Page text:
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Four times as many fatal or serious motorcycle collisions occur on bends on rural roads than on urban roads.  So its worth keeping your cornering skills as sharp as possible.  Match your speed to the bend, make sure that you can stop within the distance you can see to be clear to avoid panic braking.  We all know the basics 'slow in, fast out' so:

*    Reduce your speed as you approach the bend

*    Maintain a steady throttle round the corner

*    Accelerate smoothly out of the bend at the apex

But controlling your speed is not the only thing - there are so many other elements to master, like positioning and judging the bend and so on.  Some bends on country roads are smooth and even, opening up once you're into them.  Others tighten up dramatically.  If they road gives you clues on how it bends such as the line of trees or the path of telegraph poles, then use them.

Whatever your level of experience, there's always more to learn.  Here are our tips for getting some expert advice :


The scheme offers advice which is tailored to suit your individual needs.  You will not need to take a test or even any training if your skills are assessed as satisfactory.  You could also earn discounts on your insurance as a result.  All trainers who deliver assessment on the scheme are approved by the Driving Standards Agency.


Run by the Police Forces around the United Kingdom, Bikesafe can provide an assessment of your skills and, if necessary, will make recommendations for further training through the Enhanced Rider Scheme.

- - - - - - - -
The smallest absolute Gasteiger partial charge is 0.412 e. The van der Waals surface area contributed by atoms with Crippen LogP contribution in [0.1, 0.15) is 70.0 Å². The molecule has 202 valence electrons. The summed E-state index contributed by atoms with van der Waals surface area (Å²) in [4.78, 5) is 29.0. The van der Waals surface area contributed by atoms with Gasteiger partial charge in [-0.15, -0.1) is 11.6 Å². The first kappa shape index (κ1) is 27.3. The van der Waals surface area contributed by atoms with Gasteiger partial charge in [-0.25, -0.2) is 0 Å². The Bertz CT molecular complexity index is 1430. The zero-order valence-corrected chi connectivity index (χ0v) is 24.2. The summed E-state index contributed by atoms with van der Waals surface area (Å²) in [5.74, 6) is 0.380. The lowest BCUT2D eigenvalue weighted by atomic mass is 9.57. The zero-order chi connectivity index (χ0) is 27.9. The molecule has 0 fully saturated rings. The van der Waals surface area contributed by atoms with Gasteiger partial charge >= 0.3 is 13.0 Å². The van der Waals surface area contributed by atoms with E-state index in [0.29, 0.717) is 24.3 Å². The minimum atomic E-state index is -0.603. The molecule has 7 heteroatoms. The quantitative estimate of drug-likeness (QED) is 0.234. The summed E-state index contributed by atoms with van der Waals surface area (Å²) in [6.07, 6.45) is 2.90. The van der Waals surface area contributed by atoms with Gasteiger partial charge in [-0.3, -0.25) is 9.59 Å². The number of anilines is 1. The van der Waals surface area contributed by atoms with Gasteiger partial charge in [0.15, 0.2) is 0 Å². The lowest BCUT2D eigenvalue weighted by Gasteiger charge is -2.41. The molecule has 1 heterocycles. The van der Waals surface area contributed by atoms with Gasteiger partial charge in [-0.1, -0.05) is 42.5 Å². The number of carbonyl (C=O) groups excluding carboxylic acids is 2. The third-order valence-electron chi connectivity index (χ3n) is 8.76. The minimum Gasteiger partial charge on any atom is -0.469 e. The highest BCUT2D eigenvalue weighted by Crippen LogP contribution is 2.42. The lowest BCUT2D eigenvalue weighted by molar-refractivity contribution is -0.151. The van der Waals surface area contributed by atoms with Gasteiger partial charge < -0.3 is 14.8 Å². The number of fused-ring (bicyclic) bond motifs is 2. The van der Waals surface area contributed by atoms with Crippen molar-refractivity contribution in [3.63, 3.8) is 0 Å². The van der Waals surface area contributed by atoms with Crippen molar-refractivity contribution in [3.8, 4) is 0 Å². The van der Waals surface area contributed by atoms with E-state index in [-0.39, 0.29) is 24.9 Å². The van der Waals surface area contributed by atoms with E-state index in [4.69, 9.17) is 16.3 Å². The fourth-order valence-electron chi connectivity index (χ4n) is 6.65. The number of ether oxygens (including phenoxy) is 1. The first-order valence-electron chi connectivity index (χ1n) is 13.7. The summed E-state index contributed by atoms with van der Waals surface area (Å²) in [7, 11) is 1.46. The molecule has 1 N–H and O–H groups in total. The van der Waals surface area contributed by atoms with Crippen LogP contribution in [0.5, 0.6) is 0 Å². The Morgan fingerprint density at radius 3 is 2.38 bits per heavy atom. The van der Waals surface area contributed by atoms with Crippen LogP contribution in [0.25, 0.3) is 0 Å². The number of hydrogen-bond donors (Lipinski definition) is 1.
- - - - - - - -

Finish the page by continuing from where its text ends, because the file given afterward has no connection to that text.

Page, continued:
It's not just about safety either - we all know how rewarding a perfectly-taken bend can be.  So next time your out for a ride, make sure you're at the absolute top of your game.


The attraction of riding the countryside has got to be the open roads and bends.  Cornering is definitely a skill, and a difficult one to master - you've got to think about what gear to be in, how to position your bike, and so on.  You can never have too much practice, and professional training and advice is easy to come by.  When you get to grips with your bike, you feel more relaxed.  It frees up your mind, which allows you to be more alert for traffic, obstacles and whatever else the road throws at you.


The thing about rural roads is that they create this false sense of security: there are these fantastic roads with not much traffic, but the dangers are still there - that's the nature of the beast.  Whether it's animals coming out between hedgerows, tractors pulling out or mud on the roads, it's important to always keep your wits about you.


If you haven't ridden for a while, it doesn't hurt to take it easy when you get back on your bike, or even take a refresher course.  For example, I just got back on my bike at the beginning of March, having not been out since November and realised how detached i'd become.  Whereas towards the end of last year I felt so comfortable, like I was wearing the bike rather than sitting on it.


Track days can be a good way for experienced riders to learn about their bikes in relative safety, especially taking bends.  It can help in your own ability and confidence.  Remember - you can't afford to make a mistake out on the roads.  Make sure you have something in reserve in case things are not as they appear.  If in doubt lose more speed before the bend so you have greater room for manoeuvring.

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